- Ensemble Darkhorse: Sun God of the Great Society due to being the one Expy from Marvel closest to Superman and standing out in the Grey and Gray Morality of the Incursion situation.
- The entire Great Society could be thought of this. Another homage to the Justice Leage and the heroes of DC, they are presented as a moral team and badasses in their own right.
- Evil Is Sexy: Black Swan seems to have developed this reputation.
- Hilarious in Hindsight: Something that detractors of his run often said was that, while Hickman made the comic feel epic, Status Quo Is God and it would all amount to nothing in the end... Come 2015, and it turns out his run was the set-up to Secret Wars (2015), which is Marvel's biggest event in years, and will have a huge lasting effect on the Marvel universe. Subverted though (or played straight, depending on how you felt about his run), in that, ultimately, his run did end up amounting to nothing; besides a few Alternate Universe characters jumping to the main universe and a few new teams starting with the soul purpose of stopping anything like this happening again, very little has changed and most of the characters involved have had their involvement swept under the rug, thus making the predictions of the detractors completely accurate.
- Ho Yay: Sun God doesn't go berserk as his team is destroyed, but when the Rider, Wayne, dies. It helps that the two are very clearly Expies of Superman and Batman, respectively, who are the poster boys for the trope in comics.
- Idiot Plot: One of the main points of criticism for the run is how the main conflict could have been solved had they not kept it a secret. If the Illuminati reached out to the Marvel U's larger scientific community, to other magicians and sorcerers, and every other super-team, as soon as they found out about the problem, they would have had far more resources at their disposal to actually stop it, or at the very least more time to launch an evacuation.
- Moral Event Horizon: The Illuminati wiping Steve's memory. Though it could also be Cruel to Be Kind.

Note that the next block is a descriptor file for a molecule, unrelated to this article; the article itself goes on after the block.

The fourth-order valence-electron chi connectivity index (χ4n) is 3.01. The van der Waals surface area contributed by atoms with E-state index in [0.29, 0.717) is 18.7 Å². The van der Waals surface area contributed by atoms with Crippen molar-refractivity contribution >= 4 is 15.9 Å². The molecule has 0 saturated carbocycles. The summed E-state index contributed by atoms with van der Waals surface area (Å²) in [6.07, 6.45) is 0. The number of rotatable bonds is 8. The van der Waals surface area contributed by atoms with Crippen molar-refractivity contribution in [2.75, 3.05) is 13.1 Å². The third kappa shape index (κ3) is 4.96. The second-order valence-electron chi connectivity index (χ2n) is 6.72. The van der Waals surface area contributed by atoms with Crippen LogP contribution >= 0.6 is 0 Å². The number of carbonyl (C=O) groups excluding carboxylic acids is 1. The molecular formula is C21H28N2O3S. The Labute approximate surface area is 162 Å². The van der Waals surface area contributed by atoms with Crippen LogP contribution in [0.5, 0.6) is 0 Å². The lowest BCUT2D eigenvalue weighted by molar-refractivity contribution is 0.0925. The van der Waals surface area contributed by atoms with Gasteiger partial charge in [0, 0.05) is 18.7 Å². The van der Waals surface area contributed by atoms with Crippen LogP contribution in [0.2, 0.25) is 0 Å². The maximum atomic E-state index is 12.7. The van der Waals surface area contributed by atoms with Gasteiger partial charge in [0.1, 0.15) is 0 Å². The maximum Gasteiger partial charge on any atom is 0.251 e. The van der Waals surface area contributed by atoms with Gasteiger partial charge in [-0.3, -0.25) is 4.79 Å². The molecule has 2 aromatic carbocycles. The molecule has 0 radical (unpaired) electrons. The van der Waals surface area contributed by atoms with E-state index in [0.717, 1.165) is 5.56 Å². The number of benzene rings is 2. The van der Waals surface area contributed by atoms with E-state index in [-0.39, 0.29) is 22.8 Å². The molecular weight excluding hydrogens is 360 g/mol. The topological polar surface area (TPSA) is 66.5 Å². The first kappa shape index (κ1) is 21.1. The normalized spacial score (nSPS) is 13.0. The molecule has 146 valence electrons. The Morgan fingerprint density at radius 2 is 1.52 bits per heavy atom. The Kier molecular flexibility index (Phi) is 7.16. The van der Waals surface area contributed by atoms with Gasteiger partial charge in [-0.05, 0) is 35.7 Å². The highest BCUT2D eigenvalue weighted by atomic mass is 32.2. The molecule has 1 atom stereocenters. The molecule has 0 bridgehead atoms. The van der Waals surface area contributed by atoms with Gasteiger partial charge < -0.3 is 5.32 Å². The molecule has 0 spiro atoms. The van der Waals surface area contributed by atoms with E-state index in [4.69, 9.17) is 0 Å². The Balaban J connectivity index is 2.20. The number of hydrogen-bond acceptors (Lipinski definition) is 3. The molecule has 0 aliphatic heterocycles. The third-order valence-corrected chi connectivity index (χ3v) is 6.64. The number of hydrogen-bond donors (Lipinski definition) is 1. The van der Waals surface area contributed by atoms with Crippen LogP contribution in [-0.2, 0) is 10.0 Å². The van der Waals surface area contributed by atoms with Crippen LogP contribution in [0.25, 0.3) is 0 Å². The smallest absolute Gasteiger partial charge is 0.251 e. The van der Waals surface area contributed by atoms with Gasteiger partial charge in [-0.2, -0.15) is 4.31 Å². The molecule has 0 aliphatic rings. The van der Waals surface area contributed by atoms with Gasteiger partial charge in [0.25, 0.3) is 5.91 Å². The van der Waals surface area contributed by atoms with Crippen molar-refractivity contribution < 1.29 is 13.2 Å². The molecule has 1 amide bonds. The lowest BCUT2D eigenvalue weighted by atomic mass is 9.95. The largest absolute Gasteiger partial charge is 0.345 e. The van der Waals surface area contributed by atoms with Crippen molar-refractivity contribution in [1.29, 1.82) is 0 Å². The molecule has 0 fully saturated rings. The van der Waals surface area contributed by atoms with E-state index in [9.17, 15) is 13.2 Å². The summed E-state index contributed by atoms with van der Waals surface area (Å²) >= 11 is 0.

- Strange either already crossed it when he offered to sell his entire soul for power before finding out that it was already bound to another demon or at the latest when he slaughtered the Great Society with those dark powers.
- While one could make an argument in favor of Namor for saving Earth 616 via destroying the homeworld of the Great Society, he most definitely crossed it after gloating right in T'Challa's face how he enjoyed destroying Wakanda twice and regrets that so many are left alive. Although he was mourning the death of his own people the second time, which Shuri is directly responsible for, so he may not have meant it.
- IF the previous wasn't enough his releasing and founding of the Cabal, which leads to the complete destruction of Wakanda, Shuri's death and the cruel destruction of a number of other worlds pretty much seals it for him, particularly with the other characters.
- Nightmare Fuel: The reveal in "Time Runs Out" that without any warning whatsoever, almost every single universe in existence has just... vanished.
- Villain Sue: The Ivory Kings. The Beyonders, while being able to defeat the Celestials is plausible, being able to kill multiple versions of Infinity and Eternity, not to mention the Living Tribunal, the second most powerful being in all of Marvel's cosmology, most certainly shouldn't.
YMMV Tropes for Volume 4 of the Marvel Comic:
- Internet Backdraft: Wiccan's design by Rafa Sandoval, including making him suddenly muscular and having wierd Emo-esque hair, has not received warm welcome from his fans. The depiction of Songbird was similarly controversial, mostly due to the unrealistic, and actually quite disturbing, skinniness of her waist; more than a few compared it to something Rob Liefeld would draw.
- Win Back the Crowd: Despite the above, fans of the two stuck on thanks to the knowledge that it would be written by Al Ewing; the general census seems to be that, while the art is off (and even there, its not as bad as the first preview made it look), the writing is good enough to ignore it, similar to Ewing's previous Mighty Avengers run which had to deal with Greg Land on art.